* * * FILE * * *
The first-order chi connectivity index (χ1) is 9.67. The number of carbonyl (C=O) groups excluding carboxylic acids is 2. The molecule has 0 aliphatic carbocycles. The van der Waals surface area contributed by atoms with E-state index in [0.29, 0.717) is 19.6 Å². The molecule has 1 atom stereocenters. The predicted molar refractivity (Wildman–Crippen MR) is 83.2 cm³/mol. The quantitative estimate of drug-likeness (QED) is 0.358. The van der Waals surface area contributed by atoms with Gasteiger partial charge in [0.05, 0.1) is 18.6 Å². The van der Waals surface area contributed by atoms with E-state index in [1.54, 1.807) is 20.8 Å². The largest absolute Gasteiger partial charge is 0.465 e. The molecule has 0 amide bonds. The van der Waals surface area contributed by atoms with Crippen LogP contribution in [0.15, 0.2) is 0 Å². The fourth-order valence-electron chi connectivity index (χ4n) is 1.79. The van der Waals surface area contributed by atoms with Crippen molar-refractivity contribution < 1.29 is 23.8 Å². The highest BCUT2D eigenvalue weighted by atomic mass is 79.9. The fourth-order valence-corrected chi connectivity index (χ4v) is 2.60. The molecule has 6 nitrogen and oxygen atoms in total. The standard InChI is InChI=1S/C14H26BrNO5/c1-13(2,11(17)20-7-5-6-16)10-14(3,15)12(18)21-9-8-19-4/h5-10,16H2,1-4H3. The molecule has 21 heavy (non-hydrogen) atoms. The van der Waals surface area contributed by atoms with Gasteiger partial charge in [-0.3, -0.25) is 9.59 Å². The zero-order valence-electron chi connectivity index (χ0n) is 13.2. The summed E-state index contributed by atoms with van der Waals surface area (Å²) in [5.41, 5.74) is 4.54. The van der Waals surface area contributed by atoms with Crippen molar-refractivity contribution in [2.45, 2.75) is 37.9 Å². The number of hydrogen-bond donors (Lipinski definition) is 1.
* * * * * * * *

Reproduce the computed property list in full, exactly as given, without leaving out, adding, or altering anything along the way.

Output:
The first-order chi connectivity index (χ1) is 9.67. The number of carbonyl (C=O) groups excluding carboxylic acids is 2. The molecule has 0 aliphatic carbocycles. The van der Waals surface area contributed by atoms with E-state index in [0.29, 0.717) is 19.6 Å². The molecule has 1 atom stereocenters. The predicted molar refractivity (Wildman–Crippen MR) is 83.2 cm³/mol. The quantitative estimate of drug-likeness (QED) is 0.358. The van der Waals surface area contributed by atoms with Gasteiger partial charge in [0.05, 0.1) is 18.6 Å². The van der Waals surface area contributed by atoms with E-state index in [1.54, 1.807) is 20.8 Å². The largest absolute Gasteiger partial charge is 0.465 e. The molecule has 0 amide bonds. The van der Waals surface area contributed by atoms with Crippen LogP contribution in [0.15, 0.2) is 0 Å². The fourth-order valence-electron chi connectivity index (χ4n) is 1.79. The van der Waals surface area contributed by atoms with Crippen molar-refractivity contribution < 1.29 is 23.8 Å². The highest BCUT2D eigenvalue weighted by atomic mass is 79.9. The fourth-order valence-corrected chi connectivity index (χ4v) is 2.60. The molecule has 6 nitrogen and oxygen atoms in total. The standard InChI is InChI=1S/C14H26BrNO5/c1-13(2,11(17)20-7-5-6-16)10-14(3,15)12(18)21-9-8-19-4/h5-10,16H2,1-4H3. The molecule has 21 heavy (non-hydrogen) atoms. The van der Waals surface area contributed by atoms with Gasteiger partial charge in [-0.3, -0.25) is 9.59 Å². The zero-order valence-electron chi connectivity index (χ0n) is 13.2. The summed E-state index contributed by atoms with van der Waals surface area (Å²) in [5.41, 5.74) is 4.54. The van der Waals surface area contributed by atoms with Crippen molar-refractivity contribution in [2.45, 2.75) is 37.9 Å². The number of hydrogen-bond donors (Lipinski definition) is 1.